Friday, May 14, 2010

Mon dieu! C'est stupide!

Izzy and I had another jumping day. I got Irie's mom to help me set a barrel jump, and off we went.

Izzy warmed up really well. We had to do a little work with halting and backing to remind her that going forward did not mean hollow and run, but then she softened and listened nicely. She's getting more comfortable in the new arena, so she's not nearly as forward as she was yesterday. However, we did get some nice work on galloping and coming back in and she seems to do it pretty well. With her big stride and her speed, gallop is amazing to ride.

Then we jumped. She warmed up really well over the crossrail and then we headed for the barrels. (I had let her look at them earlier.) She came in, cantered a stride or two out, then launched herself over the jump. I managed to grab mane and stay on. As she cantered away, I petted her and told her what a good girl she was. We did the same thing again, with her launching and me grabbing mane, and then...

Nothing. We'd come in and stop. I'd make her stand in front of the jump, and then try again. Still nothing. I remembered what Cathy said about not making it scary and not making a fuss, so I didn't get after her. Irie's mom was there, but she's not a real experienced jumper, so while she pointed out that IZzy was backing off way in front of the fence, she didn't know how to fix it. Hm... Izzy is normally pretty bold and she had already jumped it twice. She wasn't off, she wasn't in pain, and she wasn't really in a mood, so I knew the problem had to be me, but I didn't know how to fix it. I also didn't want to quit without jumping it again.

Irie's mom was riding a jumping schoolmaster, so she gave us a lead over it. Izzy went forward pretty boldly, but then tried to rush the fence. She ignored my body half halt so I went to my hands... and got in her face... and she stopped... Oh. I had Irie's mom give us another lead, determined not to get in Izzy's face this time. Unfortunately, Mr. Schoolmaster decided to piddle over the jumps, so I had to pull Izzy out (well in advance) to avoid running over the top of him.

We circled around at the canter. I haven't cantered many jumps with Izzy because that means the jumps come up faster and I don't want to scare her. (Also, if she threw in a sliding stop, the canter would be harder to ride. Irrational, but true.) This time, I determined to let her do what she wanted and I would just sit still. We cantered in. Then she trotted. Then she cantered. I put my leg on and stayed in halt seat, determined to be out of her face.

She took one massive leap and we were over and galloping away.

That was easy.

Lesson learned: when the mare wants to canter, let her canter, you nitwit. They're her legs. She'll take care of them.

As I was driving away, I realized that a Pippa Funnell book I read about training young horses discussed this phenomenon. She mentioned what a challenge it is to jump younger horses because they don't have the strength for a slow collected canter, so they have to go more forward than you're comfortable with.

And at the core of this problem appears to be my confidence issues. If I trusted Izzy more, I probably could have avoided five refusals this morning. Live and learn.


  1. I think, too, she found with her first two launched jumps that you weren't in position, and didn't want to replicate that. Whether you actually came down on her back or mouth wasn't possibly even the issue, but having her balance disrupted by your balance disrupted... you get the point.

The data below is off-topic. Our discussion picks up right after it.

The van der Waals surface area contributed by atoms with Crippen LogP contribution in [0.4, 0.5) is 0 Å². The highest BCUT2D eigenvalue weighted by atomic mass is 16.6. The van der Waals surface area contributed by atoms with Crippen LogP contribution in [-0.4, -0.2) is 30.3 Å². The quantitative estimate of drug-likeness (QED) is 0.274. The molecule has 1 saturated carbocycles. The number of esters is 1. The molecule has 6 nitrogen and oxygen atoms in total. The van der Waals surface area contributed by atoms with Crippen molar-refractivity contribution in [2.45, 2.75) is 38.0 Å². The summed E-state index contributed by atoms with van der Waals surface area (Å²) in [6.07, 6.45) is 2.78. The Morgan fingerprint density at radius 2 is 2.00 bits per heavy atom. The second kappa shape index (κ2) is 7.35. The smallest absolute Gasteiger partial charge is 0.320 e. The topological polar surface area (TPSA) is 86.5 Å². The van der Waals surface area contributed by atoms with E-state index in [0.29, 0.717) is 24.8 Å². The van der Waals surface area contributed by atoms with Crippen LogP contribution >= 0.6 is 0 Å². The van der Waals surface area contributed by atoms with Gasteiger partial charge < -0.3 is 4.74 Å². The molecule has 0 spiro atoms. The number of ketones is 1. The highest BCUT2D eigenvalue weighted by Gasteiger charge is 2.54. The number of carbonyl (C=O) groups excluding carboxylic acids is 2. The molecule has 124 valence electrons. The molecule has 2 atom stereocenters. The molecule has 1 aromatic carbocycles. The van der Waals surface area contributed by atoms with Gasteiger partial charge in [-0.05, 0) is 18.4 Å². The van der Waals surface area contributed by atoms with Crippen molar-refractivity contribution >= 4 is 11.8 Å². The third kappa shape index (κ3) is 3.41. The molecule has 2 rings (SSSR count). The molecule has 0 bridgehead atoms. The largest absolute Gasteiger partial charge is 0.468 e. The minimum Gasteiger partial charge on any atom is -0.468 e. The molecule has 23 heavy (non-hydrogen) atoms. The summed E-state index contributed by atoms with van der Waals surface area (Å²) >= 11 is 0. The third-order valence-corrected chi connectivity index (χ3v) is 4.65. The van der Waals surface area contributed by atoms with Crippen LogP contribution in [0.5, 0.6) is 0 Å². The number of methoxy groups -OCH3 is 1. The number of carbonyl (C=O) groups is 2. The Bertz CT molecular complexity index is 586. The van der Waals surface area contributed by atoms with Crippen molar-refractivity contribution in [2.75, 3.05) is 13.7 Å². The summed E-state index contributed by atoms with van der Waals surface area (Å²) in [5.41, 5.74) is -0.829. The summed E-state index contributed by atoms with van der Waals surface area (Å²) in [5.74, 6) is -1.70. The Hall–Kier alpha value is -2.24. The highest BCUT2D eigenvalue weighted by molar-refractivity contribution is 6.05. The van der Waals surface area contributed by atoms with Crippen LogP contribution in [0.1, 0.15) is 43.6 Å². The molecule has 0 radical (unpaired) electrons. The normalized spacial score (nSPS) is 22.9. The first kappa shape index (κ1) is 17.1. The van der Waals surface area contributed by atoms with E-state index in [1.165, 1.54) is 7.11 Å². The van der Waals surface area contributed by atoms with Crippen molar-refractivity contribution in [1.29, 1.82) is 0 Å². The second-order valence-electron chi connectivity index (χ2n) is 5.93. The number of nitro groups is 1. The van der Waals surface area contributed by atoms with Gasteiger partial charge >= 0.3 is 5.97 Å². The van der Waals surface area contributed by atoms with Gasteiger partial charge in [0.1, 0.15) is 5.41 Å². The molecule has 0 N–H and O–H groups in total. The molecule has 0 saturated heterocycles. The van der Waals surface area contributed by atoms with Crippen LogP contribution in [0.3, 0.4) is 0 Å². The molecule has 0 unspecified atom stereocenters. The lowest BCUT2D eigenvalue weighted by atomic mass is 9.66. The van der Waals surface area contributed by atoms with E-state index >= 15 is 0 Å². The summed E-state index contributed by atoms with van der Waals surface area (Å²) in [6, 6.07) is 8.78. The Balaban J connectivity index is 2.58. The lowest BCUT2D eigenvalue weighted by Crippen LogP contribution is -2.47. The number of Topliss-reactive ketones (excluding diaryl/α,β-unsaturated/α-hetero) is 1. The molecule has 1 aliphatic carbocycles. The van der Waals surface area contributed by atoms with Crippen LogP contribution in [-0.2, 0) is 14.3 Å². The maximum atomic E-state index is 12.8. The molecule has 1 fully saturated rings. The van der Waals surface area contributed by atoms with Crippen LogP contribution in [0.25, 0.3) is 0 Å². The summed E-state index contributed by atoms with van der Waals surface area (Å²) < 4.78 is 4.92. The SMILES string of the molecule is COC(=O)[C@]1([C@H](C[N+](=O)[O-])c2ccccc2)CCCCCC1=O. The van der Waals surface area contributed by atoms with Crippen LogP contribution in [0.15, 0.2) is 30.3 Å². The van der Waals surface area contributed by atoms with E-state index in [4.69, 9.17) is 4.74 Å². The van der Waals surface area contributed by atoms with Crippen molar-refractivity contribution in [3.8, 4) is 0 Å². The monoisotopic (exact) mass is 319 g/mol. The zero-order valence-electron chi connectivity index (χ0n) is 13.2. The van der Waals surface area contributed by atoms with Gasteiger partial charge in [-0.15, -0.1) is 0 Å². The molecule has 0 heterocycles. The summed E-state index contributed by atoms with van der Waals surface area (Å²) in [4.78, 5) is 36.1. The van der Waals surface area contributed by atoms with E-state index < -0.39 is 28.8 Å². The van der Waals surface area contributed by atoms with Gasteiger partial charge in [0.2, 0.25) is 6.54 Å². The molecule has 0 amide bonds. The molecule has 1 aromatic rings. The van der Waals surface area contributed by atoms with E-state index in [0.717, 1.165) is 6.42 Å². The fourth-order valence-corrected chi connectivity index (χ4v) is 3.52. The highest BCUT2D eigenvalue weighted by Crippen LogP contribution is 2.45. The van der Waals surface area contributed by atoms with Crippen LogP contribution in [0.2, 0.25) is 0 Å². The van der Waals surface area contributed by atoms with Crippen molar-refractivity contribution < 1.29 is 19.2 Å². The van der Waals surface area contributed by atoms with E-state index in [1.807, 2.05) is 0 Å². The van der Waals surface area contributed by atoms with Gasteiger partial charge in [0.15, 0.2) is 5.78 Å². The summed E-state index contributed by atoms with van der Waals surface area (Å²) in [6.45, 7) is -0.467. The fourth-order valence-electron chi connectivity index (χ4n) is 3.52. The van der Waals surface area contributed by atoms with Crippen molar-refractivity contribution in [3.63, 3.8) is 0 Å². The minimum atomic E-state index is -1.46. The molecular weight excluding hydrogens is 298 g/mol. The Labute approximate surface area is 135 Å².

She followed with a lead because she wanted to follow the other horse, which is of course why you use a lead ;-)

    The simple answer, in some ways, for that problem is to NOT use a non adjustable jump for a greenie, especially for the first (or sole) jump you are working on that day. Had it been a rail with standards, you could always lower it to a height the horse can get over (at walk if necessary), and she hasn't succeeded in refusing.

    One thing an event horse has to know is a refusal or run out, particularly a dirty or close stop, is NEVER acceptable. You must always get them over the fence, which means having the judgment to not overface them in your requests (not saying that's what you did, just pontificating). =)

  2. When Olly and I started jumping we trotted everything and you are right it is easier for a horse to put on the brakes in the canter than it is in the trot. Sometimes we sill trot the jumps until he fully gets it. On another note, I noticed that you jumped yesterday and today. I never jump two days in a row, unless at a clinic or event because I am worried about putting stress on his legs, do you find that Izzy isn't too over worked when you do this? I love to jump and would jump everyday if I could, I just have these fears of the legs. No legs, no horse. What do you think, I am curious to hear??

  3. I have to second both what Bif said and what PruSki said.

    It sorta goes along with the theory of horses only having so many jumps in them. So you make EVERY ONE of them count. Nothing too big until they know, you go over EVERY time. Nothing too big until you both are comfortable, confident and consistent.

    It's all to be considered building blocks. The journey of getting there may not be so much fun, but once you do, you appreciate thetime spent on the basics so much more.

    Part of the comfortable, confident & consistent is trust. You trusting her to go over every time and her trusting you not to bump her face or bounce on her back. In a lesson over fences one time, I was told "You have to trust your horse. She knows her job- let her do it. Your job is to stay on and out of her way." Yeah that was a bit humbling. *snork*

  4. Thanks for your input, everyone!

    I understand that stopping is not acceptable for experienced horses. HOWEVER, Izzy is not experienced and right now, I want to keep jumping fun and low stress for her. That's why I didn't punish her. I knew I was doing something wrong and I was trying to figure out what.